At about the 7th week the chicks begin to tear pieces of the fish the parents bring to the nest.
The first hatchling gets most of the food most of the time
Field observations of adult bald eagles feeding three 4 week-old eaglets recorded dismal differences in the amount of food each eaglet gets. An adult eagle brought a large fish to the nest and fed the largest eaglet 67% of the fish while the second eaglet received 18.9 % and the third eaglet 13.7%.
In another nest, with three baby eagles, the differences were even more dramatic. The largest eaglet received 96% of the fish, while the second-largest eaglet received 2.5%, and the third chick only received 1.2% of the fish. In this last nest, the smallest eaglet eventually died from starvation.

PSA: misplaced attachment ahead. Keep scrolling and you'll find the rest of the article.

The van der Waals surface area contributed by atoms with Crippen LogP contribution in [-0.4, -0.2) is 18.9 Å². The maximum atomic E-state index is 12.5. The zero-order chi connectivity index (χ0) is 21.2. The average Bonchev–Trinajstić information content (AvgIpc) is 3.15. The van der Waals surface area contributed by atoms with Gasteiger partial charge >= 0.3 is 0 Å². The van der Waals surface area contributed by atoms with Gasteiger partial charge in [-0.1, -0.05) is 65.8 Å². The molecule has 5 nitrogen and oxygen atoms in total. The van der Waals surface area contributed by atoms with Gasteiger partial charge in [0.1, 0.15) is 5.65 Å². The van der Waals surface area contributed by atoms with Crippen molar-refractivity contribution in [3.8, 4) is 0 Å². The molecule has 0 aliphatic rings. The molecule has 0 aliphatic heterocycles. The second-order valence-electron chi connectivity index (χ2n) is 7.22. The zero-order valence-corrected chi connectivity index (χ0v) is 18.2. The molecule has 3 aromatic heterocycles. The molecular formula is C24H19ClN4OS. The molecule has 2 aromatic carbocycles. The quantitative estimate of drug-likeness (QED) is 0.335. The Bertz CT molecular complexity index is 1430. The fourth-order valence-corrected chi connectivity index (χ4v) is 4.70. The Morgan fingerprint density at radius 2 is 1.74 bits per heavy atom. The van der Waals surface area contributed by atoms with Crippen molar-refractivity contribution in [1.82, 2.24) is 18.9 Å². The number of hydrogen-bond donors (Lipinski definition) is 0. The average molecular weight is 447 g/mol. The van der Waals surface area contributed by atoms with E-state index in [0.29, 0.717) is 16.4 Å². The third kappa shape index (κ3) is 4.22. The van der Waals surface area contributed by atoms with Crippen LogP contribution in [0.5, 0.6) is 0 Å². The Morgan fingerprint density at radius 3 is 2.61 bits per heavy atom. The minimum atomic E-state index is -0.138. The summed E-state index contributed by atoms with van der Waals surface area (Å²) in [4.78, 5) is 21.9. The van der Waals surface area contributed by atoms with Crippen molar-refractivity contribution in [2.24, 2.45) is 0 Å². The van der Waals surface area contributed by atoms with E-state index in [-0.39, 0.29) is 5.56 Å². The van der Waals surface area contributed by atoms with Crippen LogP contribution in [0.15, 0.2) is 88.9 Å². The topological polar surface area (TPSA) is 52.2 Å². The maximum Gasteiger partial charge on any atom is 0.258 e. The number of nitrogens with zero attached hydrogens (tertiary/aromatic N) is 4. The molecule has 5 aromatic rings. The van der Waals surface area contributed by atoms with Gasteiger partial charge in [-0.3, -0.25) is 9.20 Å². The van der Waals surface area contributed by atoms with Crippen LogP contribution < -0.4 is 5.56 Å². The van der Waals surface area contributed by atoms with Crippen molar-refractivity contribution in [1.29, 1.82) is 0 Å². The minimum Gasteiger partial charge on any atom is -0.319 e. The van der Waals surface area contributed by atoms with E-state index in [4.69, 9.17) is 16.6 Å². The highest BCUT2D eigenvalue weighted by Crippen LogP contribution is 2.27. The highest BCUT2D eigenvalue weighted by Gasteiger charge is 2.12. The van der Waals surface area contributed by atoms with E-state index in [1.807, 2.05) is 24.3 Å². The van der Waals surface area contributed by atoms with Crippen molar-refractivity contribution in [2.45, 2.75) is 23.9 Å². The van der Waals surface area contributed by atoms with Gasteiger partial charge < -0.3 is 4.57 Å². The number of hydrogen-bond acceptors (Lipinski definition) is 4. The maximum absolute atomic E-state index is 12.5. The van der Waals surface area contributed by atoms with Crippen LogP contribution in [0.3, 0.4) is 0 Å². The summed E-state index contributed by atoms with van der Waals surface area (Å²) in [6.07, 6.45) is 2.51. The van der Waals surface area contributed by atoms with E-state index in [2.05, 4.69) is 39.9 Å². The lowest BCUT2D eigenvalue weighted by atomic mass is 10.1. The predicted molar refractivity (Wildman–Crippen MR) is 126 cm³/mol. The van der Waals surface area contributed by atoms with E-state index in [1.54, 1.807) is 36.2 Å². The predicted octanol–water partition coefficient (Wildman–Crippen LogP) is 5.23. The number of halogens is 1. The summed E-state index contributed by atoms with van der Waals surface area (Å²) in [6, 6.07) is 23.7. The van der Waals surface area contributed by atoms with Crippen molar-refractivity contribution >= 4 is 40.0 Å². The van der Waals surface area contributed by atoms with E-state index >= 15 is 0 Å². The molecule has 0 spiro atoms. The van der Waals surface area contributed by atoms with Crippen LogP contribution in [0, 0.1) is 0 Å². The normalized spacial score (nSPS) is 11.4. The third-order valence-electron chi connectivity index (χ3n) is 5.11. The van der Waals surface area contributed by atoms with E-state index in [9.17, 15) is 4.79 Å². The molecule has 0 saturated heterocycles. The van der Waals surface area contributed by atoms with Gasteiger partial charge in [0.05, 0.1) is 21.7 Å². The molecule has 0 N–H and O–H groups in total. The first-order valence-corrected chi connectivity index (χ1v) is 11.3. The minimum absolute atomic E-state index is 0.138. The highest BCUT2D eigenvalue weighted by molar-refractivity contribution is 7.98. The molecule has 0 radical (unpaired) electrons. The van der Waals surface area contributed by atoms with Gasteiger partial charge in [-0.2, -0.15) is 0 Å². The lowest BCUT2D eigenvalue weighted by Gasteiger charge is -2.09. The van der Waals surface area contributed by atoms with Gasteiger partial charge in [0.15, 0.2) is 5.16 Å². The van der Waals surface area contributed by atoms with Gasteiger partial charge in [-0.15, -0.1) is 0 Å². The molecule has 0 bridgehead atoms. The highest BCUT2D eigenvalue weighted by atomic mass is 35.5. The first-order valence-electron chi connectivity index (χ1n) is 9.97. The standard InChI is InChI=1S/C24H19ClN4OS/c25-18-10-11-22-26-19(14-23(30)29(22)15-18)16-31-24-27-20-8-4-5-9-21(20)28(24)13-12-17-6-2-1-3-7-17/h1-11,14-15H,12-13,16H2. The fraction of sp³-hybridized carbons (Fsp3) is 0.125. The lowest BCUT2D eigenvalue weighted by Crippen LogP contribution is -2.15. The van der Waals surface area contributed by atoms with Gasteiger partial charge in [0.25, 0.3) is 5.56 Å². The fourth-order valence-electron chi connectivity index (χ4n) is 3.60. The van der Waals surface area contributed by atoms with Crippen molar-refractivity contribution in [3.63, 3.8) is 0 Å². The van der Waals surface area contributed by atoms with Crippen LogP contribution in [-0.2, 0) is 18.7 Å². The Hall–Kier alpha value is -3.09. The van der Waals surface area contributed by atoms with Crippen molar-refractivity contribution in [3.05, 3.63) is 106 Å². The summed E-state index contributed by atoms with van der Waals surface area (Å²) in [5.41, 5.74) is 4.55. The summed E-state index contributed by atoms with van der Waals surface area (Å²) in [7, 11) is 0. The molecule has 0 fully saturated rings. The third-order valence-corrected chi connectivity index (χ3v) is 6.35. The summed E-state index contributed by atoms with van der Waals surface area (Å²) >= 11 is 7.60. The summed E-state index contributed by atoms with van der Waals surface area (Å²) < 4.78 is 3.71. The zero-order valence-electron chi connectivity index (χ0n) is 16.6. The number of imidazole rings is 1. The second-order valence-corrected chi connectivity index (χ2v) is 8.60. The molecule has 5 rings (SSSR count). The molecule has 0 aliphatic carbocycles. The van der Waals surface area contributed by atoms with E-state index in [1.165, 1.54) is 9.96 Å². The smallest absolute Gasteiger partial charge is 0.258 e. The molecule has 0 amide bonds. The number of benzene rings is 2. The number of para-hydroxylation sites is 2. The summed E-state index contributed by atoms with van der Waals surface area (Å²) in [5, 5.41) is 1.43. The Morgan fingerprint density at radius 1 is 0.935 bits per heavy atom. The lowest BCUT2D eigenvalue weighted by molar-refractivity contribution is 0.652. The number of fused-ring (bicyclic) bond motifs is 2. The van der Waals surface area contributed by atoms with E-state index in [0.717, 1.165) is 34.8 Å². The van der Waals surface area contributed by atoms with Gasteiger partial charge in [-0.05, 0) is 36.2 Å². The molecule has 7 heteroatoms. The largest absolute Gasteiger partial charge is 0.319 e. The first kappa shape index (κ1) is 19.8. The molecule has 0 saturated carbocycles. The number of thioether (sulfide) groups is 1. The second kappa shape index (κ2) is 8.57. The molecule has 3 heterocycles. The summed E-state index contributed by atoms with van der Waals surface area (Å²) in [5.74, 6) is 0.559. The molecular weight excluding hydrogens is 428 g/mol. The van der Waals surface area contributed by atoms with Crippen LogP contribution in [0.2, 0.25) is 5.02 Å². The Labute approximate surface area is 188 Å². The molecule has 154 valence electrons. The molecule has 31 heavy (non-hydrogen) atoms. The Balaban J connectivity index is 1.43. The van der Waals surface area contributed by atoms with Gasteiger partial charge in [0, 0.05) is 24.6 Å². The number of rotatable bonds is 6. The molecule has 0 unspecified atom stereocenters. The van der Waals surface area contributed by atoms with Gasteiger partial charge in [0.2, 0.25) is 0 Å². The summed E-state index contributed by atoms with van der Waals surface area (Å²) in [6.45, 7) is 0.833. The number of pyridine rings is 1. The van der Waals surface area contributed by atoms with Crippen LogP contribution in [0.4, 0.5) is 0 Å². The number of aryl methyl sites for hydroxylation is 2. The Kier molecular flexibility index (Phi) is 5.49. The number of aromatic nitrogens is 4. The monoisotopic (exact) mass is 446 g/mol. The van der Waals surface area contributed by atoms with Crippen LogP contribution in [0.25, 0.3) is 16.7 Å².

These two bald eagle chicks stopped fighting after a week and grew without fighting until they fledged.
Do baby bald eagles kill their siblings?
Yes, baby bald eagles can kill each other. Newly hatched nestlings can be very aggressive to each other. They appear to be aggressive by nature. They may engage in fierce fights and hurt each other or terminate the fight and grow together (See video).
Food availability appears to be the driving force in determining how aggressive eaglets are to each other.
When the parents bring plenty of food, broods of 2 or three eaglets do not show much aggression toward each other. When food is abundant, all three eaglets fledge the nest at similar sizes even after showing differences in size at earlier stages in the nest.
However, when food is scarce, the difference in size between the first, second, and third baby eagle becomes more pronounced. The little food brought to the nest is capitalized by the larger eaglet that continues to grow while the others lag. The smallest eaglet is either killed by its larger siblings or dies of starvation.